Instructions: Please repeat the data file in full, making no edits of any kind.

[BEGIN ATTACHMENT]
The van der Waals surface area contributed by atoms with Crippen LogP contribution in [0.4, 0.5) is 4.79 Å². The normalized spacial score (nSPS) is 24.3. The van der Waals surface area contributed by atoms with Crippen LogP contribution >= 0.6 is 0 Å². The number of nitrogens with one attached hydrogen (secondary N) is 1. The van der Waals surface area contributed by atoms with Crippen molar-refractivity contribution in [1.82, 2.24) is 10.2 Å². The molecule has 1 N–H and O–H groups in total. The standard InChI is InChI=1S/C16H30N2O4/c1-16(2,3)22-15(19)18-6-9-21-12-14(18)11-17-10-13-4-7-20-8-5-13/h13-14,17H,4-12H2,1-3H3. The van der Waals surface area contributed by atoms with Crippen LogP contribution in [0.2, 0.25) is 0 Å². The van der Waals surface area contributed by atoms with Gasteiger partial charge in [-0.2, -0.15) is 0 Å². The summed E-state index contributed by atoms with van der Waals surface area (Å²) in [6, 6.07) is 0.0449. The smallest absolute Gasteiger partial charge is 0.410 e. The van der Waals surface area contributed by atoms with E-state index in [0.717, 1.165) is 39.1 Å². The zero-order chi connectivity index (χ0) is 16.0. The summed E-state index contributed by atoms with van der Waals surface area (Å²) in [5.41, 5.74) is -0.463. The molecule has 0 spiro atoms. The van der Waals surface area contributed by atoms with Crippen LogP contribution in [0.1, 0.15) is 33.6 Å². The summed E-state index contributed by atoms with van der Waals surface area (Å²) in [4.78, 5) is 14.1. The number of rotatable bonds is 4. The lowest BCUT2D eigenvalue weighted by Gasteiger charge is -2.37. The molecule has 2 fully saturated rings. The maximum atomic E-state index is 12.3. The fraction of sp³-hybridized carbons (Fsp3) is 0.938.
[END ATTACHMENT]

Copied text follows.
The van der Waals surface area contributed by atoms with Crippen LogP contribution in [0.4, 0.5) is 4.79 Å². The normalized spacial score (nSPS) is 24.3. The van der Waals surface area contributed by atoms with Crippen LogP contribution >= 0.6 is 0 Å². The number of nitrogens with one attached hydrogen (secondary N) is 1. The van der Waals surface area contributed by atoms with Crippen molar-refractivity contribution in [1.82, 2.24) is 10.2 Å². The molecule has 1 N–H and O–H groups in total. The standard InChI is InChI=1S/C16H30N2O4/c1-16(2,3)22-15(19)18-6-9-21-12-14(18)11-17-10-13-4-7-20-8-5-13/h13-14,17H,4-12H2,1-3H3. The van der Waals surface area contributed by atoms with Crippen LogP contribution in [0.2, 0.25) is 0 Å². The van der Waals surface area contributed by atoms with Gasteiger partial charge in [-0.2, -0.15) is 0 Å². The summed E-state index contributed by atoms with van der Waals surface area (Å²) in [6, 6.07) is 0.0449. The smallest absolute Gasteiger partial charge is 0.410 e. The van der Waals surface area contributed by atoms with E-state index in [0.717, 1.165) is 39.1 Å². The zero-order chi connectivity index (χ0) is 16.0. The summed E-state index contributed by atoms with van der Waals surface area (Å²) in [5.41, 5.74) is -0.463. The molecule has 0 spiro atoms. The van der Waals surface area contributed by atoms with Crippen LogP contribution in [0.1, 0.15) is 33.6 Å². The summed E-state index contributed by atoms with van der Waals surface area (Å²) in [4.78, 5) is 14.1. The number of rotatable bonds is 4. The lowest BCUT2D eigenvalue weighted by Gasteiger charge is -2.37. The molecule has 2 fully saturated rings. The maximum atomic E-state index is 12.3. The fraction of sp³-hybridized carbons (Fsp3) is 0.938.